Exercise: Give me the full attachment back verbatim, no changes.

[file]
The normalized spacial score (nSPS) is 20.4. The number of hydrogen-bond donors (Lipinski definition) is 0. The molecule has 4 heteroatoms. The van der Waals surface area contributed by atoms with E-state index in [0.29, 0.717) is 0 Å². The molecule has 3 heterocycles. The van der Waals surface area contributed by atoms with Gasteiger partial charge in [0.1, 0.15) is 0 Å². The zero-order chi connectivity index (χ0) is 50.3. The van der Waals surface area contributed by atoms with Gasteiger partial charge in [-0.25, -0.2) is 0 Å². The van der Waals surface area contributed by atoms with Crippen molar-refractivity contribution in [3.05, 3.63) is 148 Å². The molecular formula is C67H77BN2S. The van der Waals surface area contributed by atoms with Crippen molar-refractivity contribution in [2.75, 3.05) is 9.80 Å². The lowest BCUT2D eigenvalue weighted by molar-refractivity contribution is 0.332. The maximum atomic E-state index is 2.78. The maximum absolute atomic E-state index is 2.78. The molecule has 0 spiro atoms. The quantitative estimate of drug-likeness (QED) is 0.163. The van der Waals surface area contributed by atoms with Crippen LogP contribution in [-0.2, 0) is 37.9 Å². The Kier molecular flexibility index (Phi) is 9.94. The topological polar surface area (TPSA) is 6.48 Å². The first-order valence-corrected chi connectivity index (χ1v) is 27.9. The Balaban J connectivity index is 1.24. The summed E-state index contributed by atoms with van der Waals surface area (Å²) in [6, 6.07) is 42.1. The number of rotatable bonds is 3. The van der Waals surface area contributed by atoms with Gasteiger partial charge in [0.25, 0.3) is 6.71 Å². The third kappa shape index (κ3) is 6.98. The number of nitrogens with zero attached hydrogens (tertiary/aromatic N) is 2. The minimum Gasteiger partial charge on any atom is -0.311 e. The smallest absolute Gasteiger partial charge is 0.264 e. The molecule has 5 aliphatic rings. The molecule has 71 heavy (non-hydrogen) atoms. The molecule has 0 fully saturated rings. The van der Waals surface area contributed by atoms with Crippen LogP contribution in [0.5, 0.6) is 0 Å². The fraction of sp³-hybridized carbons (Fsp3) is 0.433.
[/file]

The normalized spacial score (nSPS) is 20.4. The number of hydrogen-bond donors (Lipinski definition) is 0. The molecule has 4 heteroatoms. The van der Waals surface area contributed by atoms with E-state index in [0.29, 0.717) is 0 Å². The molecule has 3 heterocycles. The van der Waals surface area contributed by atoms with Gasteiger partial charge in [0.1, 0.15) is 0 Å². The zero-order chi connectivity index (χ0) is 50.3. The van der Waals surface area contributed by atoms with Gasteiger partial charge in [-0.25, -0.2) is 0 Å². The van der Waals surface area contributed by atoms with Crippen molar-refractivity contribution in [3.05, 3.63) is 148 Å². The molecular formula is C67H77BN2S. The van der Waals surface area contributed by atoms with Crippen molar-refractivity contribution in [2.75, 3.05) is 9.80 Å². The lowest BCUT2D eigenvalue weighted by molar-refractivity contribution is 0.332. The maximum atomic E-state index is 2.78. The maximum absolute atomic E-state index is 2.78. The molecule has 0 spiro atoms. The quantitative estimate of drug-likeness (QED) is 0.163. The van der Waals surface area contributed by atoms with Crippen LogP contribution in [-0.2, 0) is 37.9 Å². The Kier molecular flexibility index (Phi) is 9.94. The topological polar surface area (TPSA) is 6.48 Å². The first-order valence-corrected chi connectivity index (χ1v) is 27.9. The Balaban J connectivity index is 1.24. The summed E-state index contributed by atoms with van der Waals surface area (Å²) in [6, 6.07) is 42.1. The number of rotatable bonds is 3. The van der Waals surface area contributed by atoms with Gasteiger partial charge in [0.25, 0.3) is 6.71 Å². The third kappa shape index (κ3) is 6.98. The number of nitrogens with zero attached hydrogens (tertiary/aromatic N) is 2. The minimum Gasteiger partial charge on any atom is -0.311 e. The smallest absolute Gasteiger partial charge is 0.264 e. The molecule has 5 aliphatic rings. The molecule has 71 heavy (non-hydrogen) atoms. The molecule has 0 fully saturated rings. The van der Waals surface area contributed by atoms with Crippen LogP contribution in [0.5, 0.6) is 0 Å². The fraction of sp³-hybridized carbons (Fsp3) is 0.433.